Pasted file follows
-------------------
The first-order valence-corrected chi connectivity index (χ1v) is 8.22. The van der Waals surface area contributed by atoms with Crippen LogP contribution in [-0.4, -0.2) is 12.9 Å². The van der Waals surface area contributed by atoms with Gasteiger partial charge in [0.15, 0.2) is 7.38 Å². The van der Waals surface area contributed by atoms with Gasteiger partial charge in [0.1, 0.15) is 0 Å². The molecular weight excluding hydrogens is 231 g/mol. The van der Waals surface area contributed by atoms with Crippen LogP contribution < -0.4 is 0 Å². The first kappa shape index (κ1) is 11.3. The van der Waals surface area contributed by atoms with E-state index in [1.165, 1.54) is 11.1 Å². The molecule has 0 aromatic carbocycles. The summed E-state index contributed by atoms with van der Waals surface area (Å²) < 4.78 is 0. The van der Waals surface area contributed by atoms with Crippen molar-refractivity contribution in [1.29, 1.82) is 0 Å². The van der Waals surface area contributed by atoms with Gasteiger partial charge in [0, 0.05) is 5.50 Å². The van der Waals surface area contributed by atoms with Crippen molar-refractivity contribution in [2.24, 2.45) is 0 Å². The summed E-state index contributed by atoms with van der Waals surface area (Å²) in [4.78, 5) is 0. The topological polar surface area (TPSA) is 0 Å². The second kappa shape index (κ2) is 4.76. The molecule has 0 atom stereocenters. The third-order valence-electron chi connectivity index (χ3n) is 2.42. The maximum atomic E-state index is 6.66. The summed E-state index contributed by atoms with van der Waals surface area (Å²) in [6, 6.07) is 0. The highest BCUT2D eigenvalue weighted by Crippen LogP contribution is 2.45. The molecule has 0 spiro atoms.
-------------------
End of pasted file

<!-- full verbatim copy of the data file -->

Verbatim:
The first-order valence-corrected chi connectivity index (χ1v) is 8.22. The van der Waals surface area contributed by atoms with Crippen LogP contribution in [-0.4, -0.2) is 12.9 Å². The van der Waals surface area contributed by atoms with Gasteiger partial charge in [0.15, 0.2) is 7.38 Å². The van der Waals surface area contributed by atoms with Gasteiger partial charge in [0.1, 0.15) is 0 Å². The molecular weight excluding hydrogens is 231 g/mol. The van der Waals surface area contributed by atoms with Crippen LogP contribution < -0.4 is 0 Å². The first kappa shape index (κ1) is 11.3. The van der Waals surface area contributed by atoms with E-state index in [1.165, 1.54) is 11.1 Å². The molecule has 0 aromatic carbocycles. The summed E-state index contributed by atoms with van der Waals surface area (Å²) < 4.78 is 0. The van der Waals surface area contributed by atoms with Crippen molar-refractivity contribution in [1.29, 1.82) is 0 Å². The van der Waals surface area contributed by atoms with Gasteiger partial charge in [0, 0.05) is 5.50 Å². The van der Waals surface area contributed by atoms with Crippen molar-refractivity contribution in [2.24, 2.45) is 0 Å². The summed E-state index contributed by atoms with van der Waals surface area (Å²) in [4.78, 5) is 0. The topological polar surface area (TPSA) is 0 Å². The second kappa shape index (κ2) is 4.76. The molecule has 0 atom stereocenters. The third-order valence-electron chi connectivity index (χ3n) is 2.42. The maximum atomic E-state index is 6.66. The summed E-state index contributed by atoms with van der Waals surface area (Å²) in [6, 6.07) is 0. The highest BCUT2D eigenvalue weighted by Crippen LogP contribution is 2.45. The molecule has 0 spiro atoms.